Last night the Barclays Center in Brooklyn hosted the 2014 NBA Draft, the annual event that gives hope to fans of underperforming franchises everywhere that their team might just get lucky and snag a future superstar who will take them to the promised land of the NBA playoffs or, maybe just maybe, a NBA title. The Washington Wizards at the beginning of the night held just one pick, the 16th selection in the second round or 46th overall, whichever way you prefer to look at it. Their first round pick this year was in possession of the Phoenix Suns who received it from Washington just before the start of last season in exchange for Marcin Gortat. If we can manage to keep Marcin with the team this year and beyond, that trade was probably totally worth it. But the second round has yielded some gems for other teams. Why not us?
Last night was the third time in my 14 years of being a Wizards season ticket holder that the Wizards were without a first round draft pick. In 2005, the Orlando Magic had our selection as a result of a 2001 trade featuring a protected draft pick in exchange for Brendan Haywood. In 2009, we traded the number five overall pick to Minnesota for one year of Mike Miller and Randy Foye, one of the worst mistakes this franchise has made in the last decade and a half.
Unless I'm on a plane flying to Germany like last year, I watch the draft religiously until the Wizards' picks are complete and then hit the sack. Since we were sitting at 46, I knew last night would be a long one. Despite the maximum five minutes per selection allotted in the first round, the draft never manages to pack 12 picks in an hour. Even though each team pretty much knows exactly who they are going to take, the possibility of some other team calling and making an offer too good to be true forces each pick to last the maximum amount of time. Then there's a minute or two extra while the Commissioner announces the pick and the clock re-sets.
I know next to absolutely nothing about college and international basketball so I generally have no educated opinion about who the franchise should draft. For me, the draft is all about rumored blockbuster trades that rarely happen and learning a little something about the player or players my team manages to trade for or draft. In terms of excitement, 2010 was perhaps the best Wizards draft ever, with the team holding the number one overall pick (John Wall) at the beginning of the night and pulling off two draft day trades to acquire the 17th (Kevin Seraphin) and 23rd (Trevor Booker) picks. The worst year for me was 2005, when I waited all the way to the 49th pick to hear Andray Blatche's name called and the announcers proceeded to say absolutely nothing about Andray, presumably because they had no idea who he was.
So last night I set my expectations bar at the 2005 draft level, knowing I'd have to stay up late but hoping that the folks at ESPN knew something more than nothing about whoever the Wizards would end up drafting at number 46. That moment came at about 11:35, way past my bedtime, when the Wizards selected Jordan Clarkson out of the University of Missouri. OK, so he's a point guard. That's cool, we drafted one two years ago who we can't get to come over from Europe and play for us and we have Andre Miller who's almost 40 as our backup. Makes sense. What did ESPN tell me about him? His father battled cancer. That's it.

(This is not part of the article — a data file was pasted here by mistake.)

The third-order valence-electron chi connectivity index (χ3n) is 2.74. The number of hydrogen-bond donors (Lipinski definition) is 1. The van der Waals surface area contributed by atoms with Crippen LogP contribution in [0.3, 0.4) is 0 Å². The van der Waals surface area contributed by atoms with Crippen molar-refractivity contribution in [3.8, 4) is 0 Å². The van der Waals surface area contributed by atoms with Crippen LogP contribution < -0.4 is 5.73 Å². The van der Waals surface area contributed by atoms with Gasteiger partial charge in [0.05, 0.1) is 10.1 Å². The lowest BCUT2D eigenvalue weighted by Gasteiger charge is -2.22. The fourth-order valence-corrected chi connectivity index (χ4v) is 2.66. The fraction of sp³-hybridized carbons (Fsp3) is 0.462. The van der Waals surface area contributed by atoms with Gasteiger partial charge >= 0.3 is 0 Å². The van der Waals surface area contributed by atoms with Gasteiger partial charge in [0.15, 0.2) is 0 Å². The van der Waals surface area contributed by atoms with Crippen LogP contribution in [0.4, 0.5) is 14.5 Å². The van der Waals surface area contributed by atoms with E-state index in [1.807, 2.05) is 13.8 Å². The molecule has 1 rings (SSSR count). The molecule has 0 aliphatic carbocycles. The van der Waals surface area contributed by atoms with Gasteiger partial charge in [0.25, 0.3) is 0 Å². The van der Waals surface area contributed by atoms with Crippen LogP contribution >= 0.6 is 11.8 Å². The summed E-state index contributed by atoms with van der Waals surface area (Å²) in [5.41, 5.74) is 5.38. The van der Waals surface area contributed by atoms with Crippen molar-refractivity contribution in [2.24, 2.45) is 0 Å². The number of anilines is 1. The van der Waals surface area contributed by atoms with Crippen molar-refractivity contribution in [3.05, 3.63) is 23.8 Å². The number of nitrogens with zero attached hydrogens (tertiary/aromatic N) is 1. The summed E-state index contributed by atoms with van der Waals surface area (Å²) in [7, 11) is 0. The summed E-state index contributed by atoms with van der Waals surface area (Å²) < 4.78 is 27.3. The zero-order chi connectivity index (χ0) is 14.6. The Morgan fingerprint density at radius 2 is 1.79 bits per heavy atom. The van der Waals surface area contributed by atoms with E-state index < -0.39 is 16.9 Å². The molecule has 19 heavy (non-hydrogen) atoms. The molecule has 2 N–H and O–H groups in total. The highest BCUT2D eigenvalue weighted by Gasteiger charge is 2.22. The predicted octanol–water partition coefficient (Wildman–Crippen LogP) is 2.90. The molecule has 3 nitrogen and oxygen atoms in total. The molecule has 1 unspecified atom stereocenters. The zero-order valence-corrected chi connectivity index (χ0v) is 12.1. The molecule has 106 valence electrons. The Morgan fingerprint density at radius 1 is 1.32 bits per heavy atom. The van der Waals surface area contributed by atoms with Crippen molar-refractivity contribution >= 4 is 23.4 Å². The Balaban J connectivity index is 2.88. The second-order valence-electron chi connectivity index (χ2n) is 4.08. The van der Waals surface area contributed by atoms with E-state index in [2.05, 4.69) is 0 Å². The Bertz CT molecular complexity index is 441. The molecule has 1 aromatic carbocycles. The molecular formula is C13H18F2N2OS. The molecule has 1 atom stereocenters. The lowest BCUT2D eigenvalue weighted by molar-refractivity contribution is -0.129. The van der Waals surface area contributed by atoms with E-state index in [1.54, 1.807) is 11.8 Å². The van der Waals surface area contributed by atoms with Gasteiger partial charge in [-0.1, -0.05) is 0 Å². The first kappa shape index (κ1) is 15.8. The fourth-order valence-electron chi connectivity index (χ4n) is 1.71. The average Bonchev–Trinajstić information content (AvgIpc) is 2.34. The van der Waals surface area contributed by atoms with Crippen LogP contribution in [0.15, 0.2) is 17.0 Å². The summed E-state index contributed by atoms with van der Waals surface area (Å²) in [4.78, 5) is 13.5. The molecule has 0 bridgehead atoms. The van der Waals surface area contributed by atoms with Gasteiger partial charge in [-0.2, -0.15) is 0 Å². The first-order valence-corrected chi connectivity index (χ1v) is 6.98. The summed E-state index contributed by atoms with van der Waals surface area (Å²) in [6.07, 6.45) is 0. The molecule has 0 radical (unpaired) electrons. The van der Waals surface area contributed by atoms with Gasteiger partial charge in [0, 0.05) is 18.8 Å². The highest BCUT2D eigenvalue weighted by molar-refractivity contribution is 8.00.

Then about two minutes later came word on Twitter that we sold the pick to the Los Angeles Lakers for some cash (about $2 million). Draft over. I stayed up until 11:40ish for that? Very disappointed. I was tired this morning and the team has no more players than it did last night before the draft started.
I'm not really that upset, but I should be. The reason I'm not that upset is that the team's track record of drafting and developing talent quite honestly is not that good so I had really very little confidence that we would have made anything out of the pick unless we just got super super lucky. I should be upset not about trading the pick necessarily but that I have no confidence we could have done anything with the player in that slot once he arrived in Washington. I'm jaded I guess.
In the 14 years I've been a season ticket holder, I've never seen a second round pick pan out. Well, not with our franchise anyway; Shelvin Mack played pretty well with Atlanta this year. I've seen a number of other teams make something of a second rounder or draft an international player and bring him over a couple of years later with some success. The Wizards have drafted three international players in the second round (Juan Carlos Navarro, Vladamir Veremeenko and Tomas Satoransky) since I've been with the team and I've yet to see any of them take the court in a Wizards uniform. I'm adding this to my concerns list about this team, right behind the fact that we do not have a single affiliation with a D-League franchise.
Best draft in 9 years and the Wizards emerge with a couple of bucks. On to Summer League. Two weeks! Can't wait!